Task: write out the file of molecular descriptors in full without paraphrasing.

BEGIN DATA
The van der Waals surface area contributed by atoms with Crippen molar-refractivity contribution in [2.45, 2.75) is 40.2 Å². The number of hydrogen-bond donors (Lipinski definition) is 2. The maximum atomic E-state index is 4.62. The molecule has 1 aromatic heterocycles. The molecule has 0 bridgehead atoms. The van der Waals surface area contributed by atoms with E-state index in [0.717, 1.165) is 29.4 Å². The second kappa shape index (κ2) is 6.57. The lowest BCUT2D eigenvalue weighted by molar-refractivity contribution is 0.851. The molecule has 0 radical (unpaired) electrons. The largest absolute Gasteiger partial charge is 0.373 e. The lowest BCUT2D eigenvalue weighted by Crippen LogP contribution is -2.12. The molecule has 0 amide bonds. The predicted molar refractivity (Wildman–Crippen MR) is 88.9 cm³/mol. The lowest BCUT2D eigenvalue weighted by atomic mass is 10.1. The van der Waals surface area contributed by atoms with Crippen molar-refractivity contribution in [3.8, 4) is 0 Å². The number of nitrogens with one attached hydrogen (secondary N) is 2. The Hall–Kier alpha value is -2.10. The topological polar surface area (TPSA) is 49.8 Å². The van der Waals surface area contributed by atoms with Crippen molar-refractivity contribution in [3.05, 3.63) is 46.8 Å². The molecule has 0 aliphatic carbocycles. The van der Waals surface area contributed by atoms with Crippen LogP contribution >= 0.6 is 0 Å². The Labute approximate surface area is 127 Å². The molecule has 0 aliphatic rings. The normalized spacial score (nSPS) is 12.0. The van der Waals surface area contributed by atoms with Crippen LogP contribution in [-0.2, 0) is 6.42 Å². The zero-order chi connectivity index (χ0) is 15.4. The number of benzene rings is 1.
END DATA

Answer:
The van der Waals surface area contributed by atoms with Crippen molar-refractivity contribution in [2.45, 2.75) is 40.2 Å². The number of hydrogen-bond donors (Lipinski definition) is 2. The maximum atomic E-state index is 4.62. The molecule has 1 aromatic heterocycles. The molecule has 0 bridgehead atoms. The van der Waals surface area contributed by atoms with E-state index in [0.717, 1.165) is 29.4 Å². The second kappa shape index (κ2) is 6.57. The lowest BCUT2D eigenvalue weighted by molar-refractivity contribution is 0.851. The molecule has 0 radical (unpaired) electrons. The largest absolute Gasteiger partial charge is 0.373 e. The lowest BCUT2D eigenvalue weighted by Crippen LogP contribution is -2.12. The molecule has 0 amide bonds. The predicted molar refractivity (Wildman–Crippen MR) is 88.9 cm³/mol. The lowest BCUT2D eigenvalue weighted by atomic mass is 10.1. The van der Waals surface area contributed by atoms with Crippen molar-refractivity contribution in [3.8, 4) is 0 Å². The number of nitrogens with one attached hydrogen (secondary N) is 2. The Hall–Kier alpha value is -2.10. The topological polar surface area (TPSA) is 49.8 Å². The van der Waals surface area contributed by atoms with Crippen molar-refractivity contribution in [3.05, 3.63) is 46.8 Å². The molecule has 0 aliphatic carbocycles. The van der Waals surface area contributed by atoms with Crippen LogP contribution >= 0.6 is 0 Å². The Labute approximate surface area is 127 Å². The molecule has 0 aliphatic rings. The normalized spacial score (nSPS) is 12.0. The van der Waals surface area contributed by atoms with Crippen LogP contribution in [-0.2, 0) is 6.42 Å². The zero-order chi connectivity index (χ0) is 15.4. The number of benzene rings is 1.